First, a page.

I trust the common sense of the American public. This is the citizenry that recognized that Sarah Palin was not ready for her political closeup, and saw to it that she didn’t get it. This is the same populus that will most likely, in a historical minute, recognize the right of all people to share their lives together legally, regardless of their sexuality. We are also the people who knew that Iraq was a mistake all along, and ultimately, we, the people prevailed and those who wanted to further the war had to step aside. So, what I know is this: The American people will not tolerate a government that ever tries to place its powerful hand over the mouths of dissenters. I, for one, hope I never have to see it try to do that again.

Thursday, October 22, 2009

The Day The Justice Put Love Asunder

We who live in Louisiana occasionally must cringe in humiliation at the bad behavior of some of our fellow Louisianans. Surely you remember the Jena Six, the story of the six black students who allegedly beat up a white student in 2006, resulting in one of the black kids being convicted and sentenced to a possible 20 years in prison. A similar attack on a black student by whites a week earlier had resulted in only a suspension from school. The Jena Six incident started when white kids hung nooses from a tree in the school courtyard, a perceived threat to the black kids. Welcome to Louisiana.

Now comes word that we have further reason to hang our heads in shame in Louisiana, due to the ridiculous rantings of one Keith Bardwell, a Tangipahoa Parish justice of the peace who decided to play God and refuse to marry Beth Humphries and Terence McKay because he’s black and she’s white. “I've had countless numbers of people that was born in that situation, and that they claim that the blacks or the whites didn't accept the children," Bardwell told CBS 'Early Show's' Harry Smith. "And I didn't want to put the children in that position."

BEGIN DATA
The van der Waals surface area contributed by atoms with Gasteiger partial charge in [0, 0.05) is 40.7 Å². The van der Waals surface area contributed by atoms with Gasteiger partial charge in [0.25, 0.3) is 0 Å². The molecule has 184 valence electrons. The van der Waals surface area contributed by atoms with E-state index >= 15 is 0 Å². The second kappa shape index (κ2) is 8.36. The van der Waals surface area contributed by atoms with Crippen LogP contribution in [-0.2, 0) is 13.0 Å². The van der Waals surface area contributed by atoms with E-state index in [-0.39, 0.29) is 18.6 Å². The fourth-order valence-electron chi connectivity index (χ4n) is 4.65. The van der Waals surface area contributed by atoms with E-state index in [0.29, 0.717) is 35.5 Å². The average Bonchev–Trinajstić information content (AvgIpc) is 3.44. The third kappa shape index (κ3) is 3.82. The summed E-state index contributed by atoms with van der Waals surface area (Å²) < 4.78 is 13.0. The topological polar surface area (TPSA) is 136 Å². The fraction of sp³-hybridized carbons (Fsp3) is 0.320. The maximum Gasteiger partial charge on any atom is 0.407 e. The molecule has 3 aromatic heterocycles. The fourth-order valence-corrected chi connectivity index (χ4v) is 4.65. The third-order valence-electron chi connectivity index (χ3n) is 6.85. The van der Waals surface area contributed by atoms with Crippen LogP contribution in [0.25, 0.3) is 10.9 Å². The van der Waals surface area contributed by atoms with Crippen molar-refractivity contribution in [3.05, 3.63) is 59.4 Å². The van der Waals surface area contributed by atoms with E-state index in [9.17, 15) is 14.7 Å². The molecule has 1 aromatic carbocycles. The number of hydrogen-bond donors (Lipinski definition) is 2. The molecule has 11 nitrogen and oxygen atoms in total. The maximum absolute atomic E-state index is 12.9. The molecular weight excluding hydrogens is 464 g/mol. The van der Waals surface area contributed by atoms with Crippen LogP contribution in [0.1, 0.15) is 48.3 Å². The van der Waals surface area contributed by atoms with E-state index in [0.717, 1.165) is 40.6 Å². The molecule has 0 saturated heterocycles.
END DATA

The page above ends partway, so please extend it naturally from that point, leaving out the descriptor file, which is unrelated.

If haven’t yet seen Bardwell defending his decision, watch this Associated Press report:

I often tell people that having lived through the 1960s and now into this new century, I believe racism is more widespread and threatening today than it was in the days of the civil rights movement. Some people disagree with my assessment ,but I firmly believe it. How many Keith Bardwells still lurk out there and never emerge until they do something blatantly stupid like this? It makes one wonder: Are civil rights strides necessarily permanent? Do landmark legal decisions change ideology or simply change the way the country does business? Consider the case of Mildred and Richard Loving, the couple whose struggles challenged the U.S. Constitution and ultimately encouraged the U.S. Supreme Court to strike down state laws that denied interracial couples the right to marry in this country. Here is an ABC news report from 1967:

The Lovings unknowingly changed the course of love and marriage in this country, and had it not been them, it would likely have been another interracial couple who made it happen. But cultural change and altering the hearts and minds of status-quo prone Americans does not come quickly. It would take fully 30 years until America in majority supported interracial marriage, according to polls from Gallup. Watch this quick statistical recap: